In some states (and DC) they are absurdly low, seeming like just another way to give traffic citations and generate revenue for small towns. In other areas, they seem dangerously speedy for the condition of the highway and the volume of traffic. And then there is the really interesting question: why do we even have highway speed limits? Follow along as we try to explain.
Speed limits are simply the maximum, or the minimum, speed a vehicle can legally travel. The limits are set by local municipalities for in-town traffic, and each state sets highway speed limits. Generally, most of the United States has highway speeds between 65 and 75 miles per hour, with a few lower or higher depending on the area. Those numbers come from assessing the road quality, size, grade, and visibility, along with expected weather conditions and traffic flow. The idea is to look at the reasonable safe speed for everyone on the road. Of course, many people speed on a daily basis as their vehicles are capable of much more than the limit, which is why we are even having this discussion.
The most obvious initial reason for having highway speed limits is safety. There were 30,057 fatal motor accidents in the US in 2013, according to the Insurance Institute for Highway Safety. In the same report, speed was a factor in 29% of those deaths, or 9,613 fatalities. On a side note, this is a much lower number than fatalities due to a lack of seatbelt use. 55% of people involved in a crash that were unbelted died, and 57% of motor vehicle deaths in 2013 occurred in single-vehicle crashes. If safety were the goal, precincts would enforce seat belt use and rural driving safety versus the statistically much lower killer that is speeding.
Now you’ve probably wondered, how fast would we drive on highways if there were no speed limits? Germany provides a clue, as the average speed of vehicles on the Autobahn, the famous German federal highway system, is about 80 mph. That’s a lazy Sunday morning drive through Denver, but it brings up a good point about driving habits. We typically go with the flow of traffic, so when speed is unrestricted, but traffic is moving reasonably quick, most drivers will join in and travel at a sensible speed. Opinions on why vary, but seem to point to drivers not feeling comfortable for long periods above 85 mph.
Even with the average Autobahn jaunt at an acceptably safe speed, there are of course several powerful cars in Europe, which are well equipped to handle much higher speeds. On a day with good weather, you can expect to see a few vehicles travelling 150 mph or more. And, like any highway system, there are accidents. While the Autobahn kills almost 400 people per year according to German traffic studies, that amount is less than half the amount of people that die from traffic accidents on Germany’s urban streets. Speed is clearly not the only factor in traffic fatalities. Also, according to the Federal Highway Research Institute, Germany’s highway fatality rate is lower than Belgium, Czech Republic, Switzerland, and several other EU countries with restricted speed highways. This can be attributed to a design focused on flow management rather than speed restriction. Germans also do much better than Americans at keeping right when not overtaking or driving slower than other motorists.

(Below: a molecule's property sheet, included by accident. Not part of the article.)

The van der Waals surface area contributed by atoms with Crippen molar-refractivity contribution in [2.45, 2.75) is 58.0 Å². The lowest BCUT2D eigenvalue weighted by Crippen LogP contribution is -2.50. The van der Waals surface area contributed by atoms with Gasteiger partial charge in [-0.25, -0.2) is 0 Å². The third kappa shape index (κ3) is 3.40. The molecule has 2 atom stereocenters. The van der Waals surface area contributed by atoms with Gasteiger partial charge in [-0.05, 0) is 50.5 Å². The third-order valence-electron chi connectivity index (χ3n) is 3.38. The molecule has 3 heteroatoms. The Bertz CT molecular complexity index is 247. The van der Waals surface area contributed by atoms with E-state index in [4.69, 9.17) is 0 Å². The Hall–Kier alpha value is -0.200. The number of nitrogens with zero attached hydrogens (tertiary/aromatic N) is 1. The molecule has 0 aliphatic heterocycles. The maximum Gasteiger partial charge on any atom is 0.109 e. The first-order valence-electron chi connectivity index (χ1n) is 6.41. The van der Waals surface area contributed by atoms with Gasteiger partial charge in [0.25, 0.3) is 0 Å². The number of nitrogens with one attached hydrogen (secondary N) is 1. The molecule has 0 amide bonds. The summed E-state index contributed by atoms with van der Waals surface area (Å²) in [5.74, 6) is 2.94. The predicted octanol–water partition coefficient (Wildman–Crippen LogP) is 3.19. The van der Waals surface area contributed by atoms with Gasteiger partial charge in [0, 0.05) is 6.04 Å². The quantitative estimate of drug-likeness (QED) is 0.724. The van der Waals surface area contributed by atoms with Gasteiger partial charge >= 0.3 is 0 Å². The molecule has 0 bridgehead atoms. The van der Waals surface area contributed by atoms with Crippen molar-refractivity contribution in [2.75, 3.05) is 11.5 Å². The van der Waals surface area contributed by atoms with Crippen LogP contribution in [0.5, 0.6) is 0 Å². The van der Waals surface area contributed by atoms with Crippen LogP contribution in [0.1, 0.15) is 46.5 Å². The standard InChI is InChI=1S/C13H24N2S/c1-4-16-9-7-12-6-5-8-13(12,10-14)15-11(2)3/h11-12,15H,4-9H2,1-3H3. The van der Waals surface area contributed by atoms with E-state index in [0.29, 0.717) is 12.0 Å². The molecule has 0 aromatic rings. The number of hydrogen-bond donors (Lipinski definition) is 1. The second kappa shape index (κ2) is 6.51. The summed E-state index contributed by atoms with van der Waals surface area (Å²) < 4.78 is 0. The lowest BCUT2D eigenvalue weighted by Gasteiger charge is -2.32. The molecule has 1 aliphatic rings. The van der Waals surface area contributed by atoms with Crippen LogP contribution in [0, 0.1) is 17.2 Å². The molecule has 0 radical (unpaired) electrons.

For a North American perspective, head to Montana. Until 1974, Montana had no daytime speed limit. Motorists were advised to drive in a “reasonable and prudent manner,” based on weather, road conditions, and their vehicle’s abilities. Accident statistics and info is rather rare from this time period, but the federally mandated 55 mph limit was well documented. For over 20 years, everyone suffered under the low-speed limit, until Congress trashed the national limit in 1995.
Montana was once again without a daytime speed limit. While insurance companies warned of skyrocketing deaths, the accident and fatality rates on Montana’s highways actually decreased, according to the Missoulian. Yes, those numbers are backed up by facts. The unlimited speed proved safer than 55 mph, as deaths on Montana’s highway system hit an all-time low. HighwaySafety.com calls it the Montana Paradox. “The desired safety effect from posting speed limits was achieved by removing them.”
So, if highway speed limits aren’t there to keep us safe, why do they exist? The Negative Nancy in me wants to say it is all about money. Our entire highway system is set-up so smaller, lower-income towns can easily set up speed traps and issue revenue-generating traffic tickets. Then the insurance company is okay with the current points system, as it allows those caught in speed traps to pay higher insurance rates for the same coverage, than if the speed trap hadn’t been there. Granted, yes, police forces need to be budgeted for, and traffic tickets do provide a reasonable way to generate revenue without a tax, and sure, asinine driving needs to be reined in. However, safety should be the priority, not making money. In order to have safer highways, the numbers show we should have unrestricted daytime speed limits. Go write your Congressman.